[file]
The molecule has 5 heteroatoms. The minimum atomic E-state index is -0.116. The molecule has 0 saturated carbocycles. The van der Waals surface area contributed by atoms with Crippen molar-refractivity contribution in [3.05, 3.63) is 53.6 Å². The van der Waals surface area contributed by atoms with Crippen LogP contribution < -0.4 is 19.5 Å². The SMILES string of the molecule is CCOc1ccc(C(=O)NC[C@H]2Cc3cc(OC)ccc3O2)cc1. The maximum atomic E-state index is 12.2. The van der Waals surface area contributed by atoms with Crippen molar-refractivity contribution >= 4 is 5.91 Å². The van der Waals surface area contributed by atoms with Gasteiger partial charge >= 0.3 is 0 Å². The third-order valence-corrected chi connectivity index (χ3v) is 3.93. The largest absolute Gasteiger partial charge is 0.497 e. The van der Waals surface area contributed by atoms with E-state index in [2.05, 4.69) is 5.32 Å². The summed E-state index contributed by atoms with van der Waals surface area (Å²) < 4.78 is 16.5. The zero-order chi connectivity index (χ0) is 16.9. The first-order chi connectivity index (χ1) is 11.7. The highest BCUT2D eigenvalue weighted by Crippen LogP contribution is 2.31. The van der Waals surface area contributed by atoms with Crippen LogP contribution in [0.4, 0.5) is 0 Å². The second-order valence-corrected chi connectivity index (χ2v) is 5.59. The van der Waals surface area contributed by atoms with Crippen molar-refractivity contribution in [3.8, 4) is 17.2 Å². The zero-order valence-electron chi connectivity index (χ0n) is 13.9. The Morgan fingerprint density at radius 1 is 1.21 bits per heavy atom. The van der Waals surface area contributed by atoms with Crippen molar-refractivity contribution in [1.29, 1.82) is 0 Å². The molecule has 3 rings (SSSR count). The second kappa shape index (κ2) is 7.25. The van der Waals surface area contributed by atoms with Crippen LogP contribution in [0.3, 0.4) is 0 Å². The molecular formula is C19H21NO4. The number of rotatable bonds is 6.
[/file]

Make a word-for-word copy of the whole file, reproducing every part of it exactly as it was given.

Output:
The molecule has 5 heteroatoms. The minimum atomic E-state index is -0.116. The molecule has 0 saturated carbocycles. The van der Waals surface area contributed by atoms with Crippen molar-refractivity contribution in [3.05, 3.63) is 53.6 Å². The van der Waals surface area contributed by atoms with Crippen LogP contribution < -0.4 is 19.5 Å². The SMILES string of the molecule is CCOc1ccc(C(=O)NC[C@H]2Cc3cc(OC)ccc3O2)cc1. The maximum atomic E-state index is 12.2. The van der Waals surface area contributed by atoms with Crippen molar-refractivity contribution >= 4 is 5.91 Å². The van der Waals surface area contributed by atoms with Gasteiger partial charge >= 0.3 is 0 Å². The third-order valence-corrected chi connectivity index (χ3v) is 3.93. The largest absolute Gasteiger partial charge is 0.497 e. The van der Waals surface area contributed by atoms with E-state index in [2.05, 4.69) is 5.32 Å². The summed E-state index contributed by atoms with van der Waals surface area (Å²) < 4.78 is 16.5. The zero-order chi connectivity index (χ0) is 16.9. The first-order chi connectivity index (χ1) is 11.7. The highest BCUT2D eigenvalue weighted by Crippen LogP contribution is 2.31. The van der Waals surface area contributed by atoms with Crippen LogP contribution in [0.4, 0.5) is 0 Å². The second-order valence-corrected chi connectivity index (χ2v) is 5.59. The van der Waals surface area contributed by atoms with Crippen molar-refractivity contribution in [3.8, 4) is 17.2 Å². The zero-order valence-electron chi connectivity index (χ0n) is 13.9. The Morgan fingerprint density at radius 1 is 1.21 bits per heavy atom. The van der Waals surface area contributed by atoms with Crippen molar-refractivity contribution in [1.29, 1.82) is 0 Å². The molecule has 3 rings (SSSR count). The second kappa shape index (κ2) is 7.25. The van der Waals surface area contributed by atoms with Crippen LogP contribution in [0.3, 0.4) is 0 Å². The molecular formula is C19H21NO4. The number of rotatable bonds is 6.